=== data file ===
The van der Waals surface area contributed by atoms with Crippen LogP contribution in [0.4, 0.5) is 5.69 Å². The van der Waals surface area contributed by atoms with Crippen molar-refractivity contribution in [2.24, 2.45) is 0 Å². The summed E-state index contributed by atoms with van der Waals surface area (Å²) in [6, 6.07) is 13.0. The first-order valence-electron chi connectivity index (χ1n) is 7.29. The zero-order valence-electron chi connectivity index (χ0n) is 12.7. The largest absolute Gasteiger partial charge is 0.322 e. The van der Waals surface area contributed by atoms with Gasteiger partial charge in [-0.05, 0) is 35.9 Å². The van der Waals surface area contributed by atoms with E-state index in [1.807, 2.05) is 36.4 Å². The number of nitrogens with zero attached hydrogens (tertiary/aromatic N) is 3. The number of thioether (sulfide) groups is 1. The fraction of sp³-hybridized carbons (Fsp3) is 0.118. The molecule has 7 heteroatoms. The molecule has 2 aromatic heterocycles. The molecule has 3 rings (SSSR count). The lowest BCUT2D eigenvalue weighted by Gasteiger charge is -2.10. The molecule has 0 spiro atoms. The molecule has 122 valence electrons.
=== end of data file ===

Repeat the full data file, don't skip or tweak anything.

The van der Waals surface area contributed by atoms with Crippen LogP contribution in [0.4, 0.5) is 5.69 Å². The van der Waals surface area contributed by atoms with Crippen molar-refractivity contribution in [2.24, 2.45) is 0 Å². The summed E-state index contributed by atoms with van der Waals surface area (Å²) in [6, 6.07) is 13.0. The first-order valence-electron chi connectivity index (χ1n) is 7.29. The zero-order valence-electron chi connectivity index (χ0n) is 12.7. The largest absolute Gasteiger partial charge is 0.322 e. The van der Waals surface area contributed by atoms with Gasteiger partial charge in [-0.05, 0) is 35.9 Å². The van der Waals surface area contributed by atoms with E-state index in [1.807, 2.05) is 36.4 Å². The number of nitrogens with zero attached hydrogens (tertiary/aromatic N) is 3. The number of thioether (sulfide) groups is 1. The fraction of sp³-hybridized carbons (Fsp3) is 0.118. The molecule has 7 heteroatoms. The molecule has 2 aromatic heterocycles. The molecule has 3 rings (SSSR count). The lowest BCUT2D eigenvalue weighted by Gasteiger charge is -2.10. The molecule has 0 spiro atoms. The molecule has 122 valence electrons.